It’s a simple principle: Coach to the players you have, not the ones you want to get. It seemed like all year the Owls were running formations for the kind of guys they want to recruit, not the guys they had in the building.
The Owls had a potentially great tailback in Jahad Thomas, but he disappeared after gaining 157 yards from scrimmage in the Tulsa game. He also appeared sparingly after that, partly because the coaching staff did not have a whole lot of confidence in the offensive line, but mostly because the coaching staff refused to use two of the best blockers they had —Marc Tyson and Kenny Harper—who could have helped open some holes for Thomas with lead blocks.
Ask Paul Palmer what Shelley Poole meant for him as a lead blocker. Ask Montel Harris what Kenny Harper did for him as a lead blocker. Ask Bernard Pierce what Wyatt Benson did for him as a lead blocker. Ask Tanardo Sharps what Harold Jackson did for him as a lead blocker. Ask Kevin Duckett what Mark Bright did for him as a lead blocker.
All of them will say that one lead block was just as responsible for any big gain as was the entire offensive line.
Thomas never had a chance to answer that question because the coaches never tried the concept.
A lead block opens up the running game and a good running game opens up a play-action passing game. This season was 12 games of Temple running three and four receiver sets, even splitting the tight end when he could be better used to jump-start the running game. Twelve games of trying to force square pegs into round holes.
As a result, this ass-backwards’ approach to offense killed Temple’s chances of winning a couple more games (Navy, Memphis and Cincinnati come to mind) that would have given Temple fans a nice trip to the Bahamas.
If the coaching staff learns something from this experience, it might be worth it. If not, they will be banging their heads against the wall for another 12 games next season.
Logan Marchi’s style reminds me of a one-time Texas A&M quarterback.
There are three seasons in college football, the real one in the fall, spring practice and recruiting season.
At Temple, without a bowl, the Owls are in recruiting season in earnest. A few Owls are set to visit today and this weekend including a couple of guys from Timber Creek, lineman Greg Webb and defensive back Kareem Ali.
Then there is the story of Connecticut quarterback Logan Marchi. He is here to visit and sign or both, but the headline writer and story writer for 247.com sports were really confusing on this one. One says Logan will sign; the other says he will visit.
I guess we will know for sure by Dec. 17, the early signing date.
One thing that is for sure is that the Owls could sure use him. While he probably will not unseat P.J. Walker as the Owls’ starting quarterback in the fall, there is a good chance for significant playing time because he has more mobility than the other quarterback the Owls brought in last year, Frank Nutile. Anyone who has seen the Owls’ offensive line this past season knows mobility is a must.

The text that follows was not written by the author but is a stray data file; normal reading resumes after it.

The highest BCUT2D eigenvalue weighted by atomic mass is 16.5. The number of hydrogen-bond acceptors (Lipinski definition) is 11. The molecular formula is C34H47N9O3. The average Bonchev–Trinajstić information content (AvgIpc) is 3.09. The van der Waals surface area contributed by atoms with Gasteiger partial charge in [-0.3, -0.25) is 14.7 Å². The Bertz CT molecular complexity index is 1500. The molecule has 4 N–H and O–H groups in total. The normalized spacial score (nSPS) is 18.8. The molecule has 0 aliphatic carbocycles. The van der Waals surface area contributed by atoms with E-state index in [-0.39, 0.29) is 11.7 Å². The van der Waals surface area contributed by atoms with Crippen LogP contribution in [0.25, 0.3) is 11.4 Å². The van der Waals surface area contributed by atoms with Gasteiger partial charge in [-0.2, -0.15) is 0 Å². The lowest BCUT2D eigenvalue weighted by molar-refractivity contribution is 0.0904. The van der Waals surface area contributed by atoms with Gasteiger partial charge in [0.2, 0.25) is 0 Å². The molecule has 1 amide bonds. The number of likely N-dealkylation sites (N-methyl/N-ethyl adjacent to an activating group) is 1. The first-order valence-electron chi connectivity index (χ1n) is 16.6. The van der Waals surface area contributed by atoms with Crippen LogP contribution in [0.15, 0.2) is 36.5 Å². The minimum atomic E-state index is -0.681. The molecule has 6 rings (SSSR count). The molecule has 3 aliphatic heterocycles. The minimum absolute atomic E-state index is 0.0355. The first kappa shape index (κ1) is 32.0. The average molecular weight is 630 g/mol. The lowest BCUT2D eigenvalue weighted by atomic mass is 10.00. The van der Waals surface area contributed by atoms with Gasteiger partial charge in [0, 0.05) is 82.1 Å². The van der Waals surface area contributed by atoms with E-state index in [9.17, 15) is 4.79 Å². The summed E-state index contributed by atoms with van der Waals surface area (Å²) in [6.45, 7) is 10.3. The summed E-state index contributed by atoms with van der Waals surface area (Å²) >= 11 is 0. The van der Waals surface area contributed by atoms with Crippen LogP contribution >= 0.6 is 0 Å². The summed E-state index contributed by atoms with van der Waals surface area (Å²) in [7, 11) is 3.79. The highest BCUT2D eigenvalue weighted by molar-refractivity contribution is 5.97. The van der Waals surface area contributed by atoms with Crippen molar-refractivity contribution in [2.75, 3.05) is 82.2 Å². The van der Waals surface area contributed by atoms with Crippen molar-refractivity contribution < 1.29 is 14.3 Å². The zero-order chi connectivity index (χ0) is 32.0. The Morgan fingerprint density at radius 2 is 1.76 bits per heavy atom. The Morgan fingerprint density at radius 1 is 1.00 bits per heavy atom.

Since the Owls need more protection for the quarterback than they have given him, on the wish list should be a blocking fullback to provide additional dropback protection. Both Kenny Harper and Marc Tyson will graduate, so maybe the Owls can get that type of player out of the JUCO ranks.
Then they will have to commit to using him or risk seeing whoever plays that position running for his life next year.
Central Michigan gets to do this over Temple? Thanks, Aresco.
There is a photo of AAC commissioner Mike Aresco flipping a coin while the toss is called at a Temple football game. There could be no more perfect vision of what happened to Temple’s slim bowl hopes than that image.
Aresco essentially tossed away Temple’s only hope at a bowl for a little coin when he sold the AAC ‘s sixth and final bowl tie-in to CUSA back in April. The sale dropped the AAC’s bowl tie-in number from six to five and almost assured that a bowl qualifier from outside the conference’s top five would stay at home. Because of that, Temple head coach Matt Rhule had to know there was not a bowl game on the line before his team hit the field in what turned out to be a 10-3 win at Tulane on Saturday night. From the way Rhule talked on Sunday night, though, he sounded like he was shocked the 6-6 Owls were not picked.
He should not have been.
Temple’s bowl chances were dashed the day Aresco sold the rights to the conference’s sixth bowl tie-in, the Bahamas Bowl, to CUSA. It was a monumental blunder.
Temple’s major reason for leaving the MAC was getting more opportunities for a bowl, and now the conference they land in sells a bowl where Temple would have appeared and one of those teams, Central Michigan, is a MAC school.
Any Temple fans up for a couple of winter days in the Bahamas? Sorry, we sold that bowl. The AAC should have known it was better to have too many bowl tie-ins than too few. It was a hard lesson for the young AAC to learn, and the biggest victims of that decision were the Temple players who will be lifting weights when they should be lifting playbooks.